Rodolfo Fiori and Ricardo Ramos are cofounders of Muove, a technology platform that was launched in 2017 and is changing the way cities across Brazil implement their local taxation policies and allocate spending. Muove, which celebrates its first birthday in August 2018, is about reducing inefficiencies across the system in order to increase the revenue available to the city. CPI’s Jorge Hargrave, based in Brazil, speaks to them.
Operating in Brazil’s complex public policy environment
[RF] The Brazilian context is unusual. We have 5,570 cities and the vast majority (89%) have fewer than 50,000 inhabitants. Literacy levels among mayors and senior civil servants are low, and there is little in the way of institutional capacity or social capital at local level. Most city administrations struggle to implement even basic social policies and lack a systemic approach. Fiscal problems are endemic, and governments have failed to reap the benefits that technology has brought to other sectors of the economy. Despite experiencing a new and positive moment where new tech firms targeting government problems are flourishing, Govtech in Brazil is still in its early stages because public procurement legislation does not encourage innovation.
We’ve both worked with small city governments and we knew that it is typically costly to put people on the ground to support them. The solution had to be technology-based. We created a platform that can offer an analysis of inefficiencies in the fiscal system and give a list of possible actions, guidance on prioritising outcomes, and step-by-step implementation advice. To identify inefficiencies on municipal revenue and expenditure, Muove specialists collect
available data from every city in Brazil and analyse them with their proprietary algorithms. The company has collected different types of data on each of the 5,570 cities.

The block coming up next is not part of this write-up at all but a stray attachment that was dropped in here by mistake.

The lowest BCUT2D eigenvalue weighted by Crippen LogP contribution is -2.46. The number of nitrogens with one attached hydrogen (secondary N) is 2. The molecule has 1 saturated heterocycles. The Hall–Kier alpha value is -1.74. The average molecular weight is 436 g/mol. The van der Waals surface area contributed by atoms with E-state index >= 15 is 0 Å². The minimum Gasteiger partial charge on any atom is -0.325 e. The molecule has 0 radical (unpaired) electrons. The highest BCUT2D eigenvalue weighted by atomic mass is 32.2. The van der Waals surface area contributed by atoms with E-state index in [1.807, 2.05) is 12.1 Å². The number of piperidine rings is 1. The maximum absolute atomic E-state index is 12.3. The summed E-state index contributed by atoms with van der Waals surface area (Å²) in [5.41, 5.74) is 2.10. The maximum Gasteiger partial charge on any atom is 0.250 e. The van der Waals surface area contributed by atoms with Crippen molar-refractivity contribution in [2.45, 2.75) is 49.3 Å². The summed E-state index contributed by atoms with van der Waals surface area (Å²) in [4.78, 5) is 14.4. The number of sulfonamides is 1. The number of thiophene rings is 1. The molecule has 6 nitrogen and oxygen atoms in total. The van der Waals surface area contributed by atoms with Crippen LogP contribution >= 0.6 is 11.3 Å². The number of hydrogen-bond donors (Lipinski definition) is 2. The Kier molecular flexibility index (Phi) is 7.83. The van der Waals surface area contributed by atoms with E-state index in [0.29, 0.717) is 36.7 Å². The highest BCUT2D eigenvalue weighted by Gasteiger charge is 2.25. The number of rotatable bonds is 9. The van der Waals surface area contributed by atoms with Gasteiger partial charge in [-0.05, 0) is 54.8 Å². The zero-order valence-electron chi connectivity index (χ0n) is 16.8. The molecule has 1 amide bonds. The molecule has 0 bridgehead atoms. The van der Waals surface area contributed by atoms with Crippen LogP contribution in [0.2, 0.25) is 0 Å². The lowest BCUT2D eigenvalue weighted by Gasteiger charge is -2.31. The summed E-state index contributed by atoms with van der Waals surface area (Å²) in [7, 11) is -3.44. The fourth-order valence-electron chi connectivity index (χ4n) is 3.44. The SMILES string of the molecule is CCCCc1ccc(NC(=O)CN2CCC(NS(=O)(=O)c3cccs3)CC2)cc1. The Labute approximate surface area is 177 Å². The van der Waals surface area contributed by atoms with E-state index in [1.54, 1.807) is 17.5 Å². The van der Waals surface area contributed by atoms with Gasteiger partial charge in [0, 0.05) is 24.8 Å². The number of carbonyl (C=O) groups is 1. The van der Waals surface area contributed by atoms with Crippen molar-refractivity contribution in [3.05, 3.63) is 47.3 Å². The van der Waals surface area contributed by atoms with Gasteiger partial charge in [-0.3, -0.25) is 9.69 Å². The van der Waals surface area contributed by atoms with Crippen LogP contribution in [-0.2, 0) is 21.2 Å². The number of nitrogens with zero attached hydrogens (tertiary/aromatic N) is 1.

The platform is supported by a team of specialists in Sao Paulo. and the package entitles cities to regular advice and guidance from the team, as well as access via WhatsApp to a virtual community of civil servants in cities across Brazil, people who are dealing with the same inefficiencies at local level. The first two weeks with a new city are dedicated to training the civil servants and we can provide further training on the job depending on the difficulties the platform identifies.
[RF] We currently have 10 cities who are using the full package, and we have an arrangement with the state of Sao Paulo whereby all 645 cities in that state will have access to the platform without the specialist support.
We know Muove can’t solve every problem a city has, but it can help them get into a much stronger position to start tackling the issues that matter on the ground. It is also developing into an increasingly rich resource as we build knowledge and experience in the city communities and through our blog.
We make zero judgement around politics. Politics is part of public policy decision making and we’ve designed our methodology around that so as to avoid conflict and delay. To facilitate co-operation we’ve built in three points at which the mayor is asked to validate the process: accepting the key inefficiencies to be tackled, agreeing to the action plan, and okaying the tasks within the action plan. We’ve had few issues with corruption, but that’s partly because the cities using the platform are committed to improving services.